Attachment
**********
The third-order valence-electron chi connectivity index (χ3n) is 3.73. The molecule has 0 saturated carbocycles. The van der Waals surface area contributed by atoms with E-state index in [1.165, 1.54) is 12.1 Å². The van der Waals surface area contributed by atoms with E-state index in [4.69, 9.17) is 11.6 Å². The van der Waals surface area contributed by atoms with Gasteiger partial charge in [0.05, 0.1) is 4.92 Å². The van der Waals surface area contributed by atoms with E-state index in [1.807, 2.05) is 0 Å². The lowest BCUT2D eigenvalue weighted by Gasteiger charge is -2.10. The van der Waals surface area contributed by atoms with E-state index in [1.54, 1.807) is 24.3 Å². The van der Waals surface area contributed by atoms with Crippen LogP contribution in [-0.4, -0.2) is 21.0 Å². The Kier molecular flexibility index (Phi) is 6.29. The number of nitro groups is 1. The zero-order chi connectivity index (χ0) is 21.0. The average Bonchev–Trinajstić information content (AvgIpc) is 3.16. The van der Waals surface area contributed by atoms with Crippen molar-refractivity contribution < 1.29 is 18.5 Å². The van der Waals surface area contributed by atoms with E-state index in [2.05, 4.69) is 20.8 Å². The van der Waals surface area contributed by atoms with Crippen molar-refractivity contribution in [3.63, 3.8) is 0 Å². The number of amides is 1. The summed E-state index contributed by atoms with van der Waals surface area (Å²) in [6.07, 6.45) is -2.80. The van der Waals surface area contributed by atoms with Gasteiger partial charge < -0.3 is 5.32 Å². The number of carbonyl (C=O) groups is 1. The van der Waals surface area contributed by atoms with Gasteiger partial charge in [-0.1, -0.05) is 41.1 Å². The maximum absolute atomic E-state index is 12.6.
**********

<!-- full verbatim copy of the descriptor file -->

The third-order valence-electron chi connectivity index (χ3n) is 3.73. The molecule has 0 saturated carbocycles. The van der Waals surface area contributed by atoms with E-state index in [1.165, 1.54) is 12.1 Å². The van der Waals surface area contributed by atoms with E-state index in [4.69, 9.17) is 11.6 Å². The van der Waals surface area contributed by atoms with Gasteiger partial charge in [0.05, 0.1) is 4.92 Å². The van der Waals surface area contributed by atoms with E-state index in [1.807, 2.05) is 0 Å². The lowest BCUT2D eigenvalue weighted by Gasteiger charge is -2.10. The van der Waals surface area contributed by atoms with E-state index in [1.54, 1.807) is 24.3 Å². The van der Waals surface area contributed by atoms with Crippen LogP contribution in [-0.4, -0.2) is 21.0 Å². The Kier molecular flexibility index (Phi) is 6.29. The number of nitro groups is 1. The zero-order chi connectivity index (χ0) is 21.0. The average Bonchev–Trinajstić information content (AvgIpc) is 3.16. The van der Waals surface area contributed by atoms with Crippen molar-refractivity contribution < 1.29 is 18.5 Å². The van der Waals surface area contributed by atoms with E-state index in [2.05, 4.69) is 20.8 Å². The van der Waals surface area contributed by atoms with Crippen molar-refractivity contribution in [3.63, 3.8) is 0 Å². The number of amides is 1. The summed E-state index contributed by atoms with van der Waals surface area (Å²) in [6.07, 6.45) is -2.80. The van der Waals surface area contributed by atoms with Gasteiger partial charge < -0.3 is 5.32 Å². The number of carbonyl (C=O) groups is 1. The van der Waals surface area contributed by atoms with Gasteiger partial charge in [-0.1, -0.05) is 41.1 Å². The maximum absolute atomic E-state index is 12.6.